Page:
REVIEW: Michael Card's Biblical Imagination

Michael Card’s new book Luke: The Gospel of Amazement brought to mind memories of his music that I listened to as a teenager growing up in an evangelical church. For fans of his singing, his latest book has a supplemental CD (available separately) that is titled, Luke: A World Turned Upside Down.  This initial book and CD pairing are part of a larger Biblical Imagination Series through InterVarsity Press, which includes both concerts as well as forthcoming installments by Card on the other three canonical Gospels of Mark, Matthew, and John. Full disclosure: I have not had the opportunity to listen to the CD supplement to the book.

From the book’s cover alone I was intrigued to see how Card would engage the Bible and the imagination. My spiritual direction training included a major emphasis on the Ignatian tradition — which has a strong emphasis on using the imagination to engage scripture — so I have a long-standing interest in the approach Card has chosen. In building his case for why we should engage the Bible with our imagination, Card states quite rightly that we should “bring our whole self to the task” of biblical interpretation (13). He continues that “The imagination is the vital bridge between the heart and the mind,” reminding me of a theme from the Greek Orthodox spiritual classic The Philokalia that we must cultivate ways of allowing the “mind to descend into the heart.”

Following a brief preface on his understanding of “The Biblical Imagination,” a short introduction speculating on details concerning the author of Luke’s Gospel, and an overview of “Major Themes,” the remainder of the book is twenty-four examples of Card engaging sections of Luke with his biblical imagination. Although Card is operating from a more orthodox theological perspective than I would use as a progressive Christian, I was nevertheless struck throughout that he had done his homework. Namely, almost every chapter shows evidence of studying the original languages of Greek and Hebrew and includes multiple connections between how various parts of Luke’s Gospel interrelate. Despite the strengths of these insights, I was actually surprised to find that the high percentage of scholarly commentary in the book leaves almost no room for what I would call more “imaginative” or “creative” encounters with scripture — at least as defined in the Ignatian spiritual tradition in which I was trained. Thus, on one hand, Card’s entire CD of original songs inspired by his scriptural study indicates that he has an active biblical imagination. On the other hand, I was disappointed that the book itself did not include more illumination of the imaginative process that bridged the academic study to the creative song writing.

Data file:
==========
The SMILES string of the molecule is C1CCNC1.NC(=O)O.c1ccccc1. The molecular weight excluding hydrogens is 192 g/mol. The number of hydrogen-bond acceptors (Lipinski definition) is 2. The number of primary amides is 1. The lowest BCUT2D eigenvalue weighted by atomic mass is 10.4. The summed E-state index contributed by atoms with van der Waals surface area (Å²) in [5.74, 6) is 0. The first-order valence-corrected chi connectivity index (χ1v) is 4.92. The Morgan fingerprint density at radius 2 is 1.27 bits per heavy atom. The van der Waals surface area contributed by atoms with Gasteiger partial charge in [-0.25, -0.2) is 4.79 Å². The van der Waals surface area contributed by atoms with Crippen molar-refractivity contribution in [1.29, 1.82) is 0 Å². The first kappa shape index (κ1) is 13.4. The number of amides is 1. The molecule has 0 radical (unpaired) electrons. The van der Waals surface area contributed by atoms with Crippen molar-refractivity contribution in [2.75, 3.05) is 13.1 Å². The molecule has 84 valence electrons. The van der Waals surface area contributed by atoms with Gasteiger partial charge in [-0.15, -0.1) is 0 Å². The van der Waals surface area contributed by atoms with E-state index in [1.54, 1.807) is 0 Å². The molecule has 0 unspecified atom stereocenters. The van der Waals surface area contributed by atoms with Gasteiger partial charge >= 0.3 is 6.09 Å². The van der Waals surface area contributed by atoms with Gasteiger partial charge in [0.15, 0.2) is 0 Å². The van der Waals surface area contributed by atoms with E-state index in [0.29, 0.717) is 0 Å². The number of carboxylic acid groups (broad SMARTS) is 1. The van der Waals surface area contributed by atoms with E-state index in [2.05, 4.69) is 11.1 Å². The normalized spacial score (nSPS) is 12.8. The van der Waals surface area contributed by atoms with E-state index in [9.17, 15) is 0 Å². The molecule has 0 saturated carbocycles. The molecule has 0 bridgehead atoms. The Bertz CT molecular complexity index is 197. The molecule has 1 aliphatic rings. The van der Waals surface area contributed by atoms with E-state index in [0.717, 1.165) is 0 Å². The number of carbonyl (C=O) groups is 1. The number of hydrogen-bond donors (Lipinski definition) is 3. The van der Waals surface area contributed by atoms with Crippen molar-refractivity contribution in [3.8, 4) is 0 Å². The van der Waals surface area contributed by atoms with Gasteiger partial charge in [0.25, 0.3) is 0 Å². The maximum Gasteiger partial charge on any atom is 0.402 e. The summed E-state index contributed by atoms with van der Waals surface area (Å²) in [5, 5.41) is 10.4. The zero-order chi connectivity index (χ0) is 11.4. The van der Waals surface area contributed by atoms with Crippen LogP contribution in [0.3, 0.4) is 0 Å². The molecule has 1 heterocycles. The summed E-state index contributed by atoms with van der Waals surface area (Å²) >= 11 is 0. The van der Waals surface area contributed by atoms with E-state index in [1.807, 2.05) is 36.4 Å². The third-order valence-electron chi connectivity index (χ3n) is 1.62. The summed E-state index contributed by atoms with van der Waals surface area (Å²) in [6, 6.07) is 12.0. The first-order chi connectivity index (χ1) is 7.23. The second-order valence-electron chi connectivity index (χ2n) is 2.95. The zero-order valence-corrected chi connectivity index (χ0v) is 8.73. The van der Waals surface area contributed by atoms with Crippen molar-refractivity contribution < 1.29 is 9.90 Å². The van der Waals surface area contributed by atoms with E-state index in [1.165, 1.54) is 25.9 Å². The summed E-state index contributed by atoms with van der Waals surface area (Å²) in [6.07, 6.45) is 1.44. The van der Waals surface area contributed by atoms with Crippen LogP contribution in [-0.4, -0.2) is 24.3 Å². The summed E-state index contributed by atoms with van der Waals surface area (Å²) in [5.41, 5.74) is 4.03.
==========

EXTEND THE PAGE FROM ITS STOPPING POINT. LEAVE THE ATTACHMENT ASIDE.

As a spiritual director, one of my primary goals is to help others pay attention to their first-hand experiences with God. In contrast, many of us are much more accustomed to second-hand talk about God from friends, family, clergy, and teachers — and have never learned to trust and cultivate our own first-hand spiritual knowledge: what we know about God, the world, and ourselves from our own direct experience. Accordingly, I would commend Card’s book and CD to others principally as an example of someone willing to bring his or her whole self to the practice of interpreting scripture.

In his commitment to Hebrew and Greek word studies as well as to researching the historical context of scripture, Card shows us how to love the Bible with our mind. In the obvious passion and commitment of a career that to date includes thirty albums and twenty-two books — all scripturally-themed — Card shows us how to love the Bible with our heart. And in his latest original songwriting that grew organically out of his imaginative scriptural study of Luke, Card shows us how to love the Bible with our soul. However, as a spiritual director, I would urge readers to begin with reading Card’s book and listening to his CD, but not to end with the second-hand experience of how Michael Card — or anyone else — understands the Gospel of Luke. Instead, allow Card’s work to inspire you to cultivate your own first-hand spiritual experiences. Read the Gospel of Luke for yourself slowly and prayerfully, then respond creatively and imaginatively: draw, paint, dance, journal, sing — or however the Spirit leads.

I would also add that you do not have to tackle large passages of scripture at once as is Card’s habit. Leisurely dwelling over a single verse, phrase, or even a single word can provide much fodder for your scriptural imagination. Another classic technique for scriptural imagination from the Ignatian tradition is to imagine yourself as one of the characters in the biblical story and pay attention to what you notice from that imaginative perspective. In closing, allow Michael Card and other “experts” to inspire you, but also be open to how God is calling you to trust your own unique perspective, gifts, and imagination.

Visit the Patheos Book Club for more resources on Michael Card and Luke: The Gospel of Amazement.

About Carl Gregg
  • http://www.theologicalsweets.wordpress.com Jeremy

    Stumbled onto your blog. Great post. Imagining yourself as the Biblical characters is something I have thought about occassionally, but I’ve never devoted myself to this practice with any regularity. Thanks!


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